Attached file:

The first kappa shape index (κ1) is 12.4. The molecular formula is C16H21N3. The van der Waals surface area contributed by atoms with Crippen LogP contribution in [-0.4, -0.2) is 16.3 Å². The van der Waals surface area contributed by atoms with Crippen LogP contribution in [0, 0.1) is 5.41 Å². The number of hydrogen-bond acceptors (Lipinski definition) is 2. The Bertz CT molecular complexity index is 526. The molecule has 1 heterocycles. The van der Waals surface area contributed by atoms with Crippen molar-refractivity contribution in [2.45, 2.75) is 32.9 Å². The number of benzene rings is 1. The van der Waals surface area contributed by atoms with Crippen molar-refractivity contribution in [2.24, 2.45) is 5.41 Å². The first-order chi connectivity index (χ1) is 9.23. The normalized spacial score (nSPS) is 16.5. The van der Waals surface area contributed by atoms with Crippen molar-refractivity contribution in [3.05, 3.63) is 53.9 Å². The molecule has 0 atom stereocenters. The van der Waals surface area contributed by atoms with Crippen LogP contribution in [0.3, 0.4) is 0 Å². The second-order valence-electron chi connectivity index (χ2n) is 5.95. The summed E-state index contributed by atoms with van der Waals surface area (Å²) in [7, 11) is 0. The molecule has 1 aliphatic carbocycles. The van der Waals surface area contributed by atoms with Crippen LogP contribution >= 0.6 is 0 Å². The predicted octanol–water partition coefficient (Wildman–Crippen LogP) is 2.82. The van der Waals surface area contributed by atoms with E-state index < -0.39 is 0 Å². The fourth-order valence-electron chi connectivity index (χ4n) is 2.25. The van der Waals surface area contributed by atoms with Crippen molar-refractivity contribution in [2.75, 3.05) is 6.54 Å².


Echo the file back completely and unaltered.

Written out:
The first kappa shape index (κ1) is 12.4. The molecular formula is C16H21N3. The van der Waals surface area contributed by atoms with Crippen LogP contribution in [-0.4, -0.2) is 16.3 Å². The van der Waals surface area contributed by atoms with Crippen LogP contribution in [0, 0.1) is 5.41 Å². The number of hydrogen-bond acceptors (Lipinski definition) is 2. The Bertz CT molecular complexity index is 526. The molecule has 1 heterocycles. The van der Waals surface area contributed by atoms with Crippen molar-refractivity contribution in [2.45, 2.75) is 32.9 Å². The number of benzene rings is 1. The van der Waals surface area contributed by atoms with Crippen molar-refractivity contribution in [2.24, 2.45) is 5.41 Å². The first-order chi connectivity index (χ1) is 9.23. The normalized spacial score (nSPS) is 16.5. The van der Waals surface area contributed by atoms with Crippen molar-refractivity contribution in [3.05, 3.63) is 53.9 Å². The molecule has 0 atom stereocenters. The van der Waals surface area contributed by atoms with Crippen LogP contribution in [0.3, 0.4) is 0 Å². The second-order valence-electron chi connectivity index (χ2n) is 5.95. The summed E-state index contributed by atoms with van der Waals surface area (Å²) in [7, 11) is 0. The molecule has 1 aliphatic carbocycles. The van der Waals surface area contributed by atoms with Crippen LogP contribution >= 0.6 is 0 Å². The predicted octanol–water partition coefficient (Wildman–Crippen LogP) is 2.82. The van der Waals surface area contributed by atoms with E-state index < -0.39 is 0 Å². The fourth-order valence-electron chi connectivity index (χ4n) is 2.25. The van der Waals surface area contributed by atoms with Crippen molar-refractivity contribution in [2.75, 3.05) is 6.54 Å².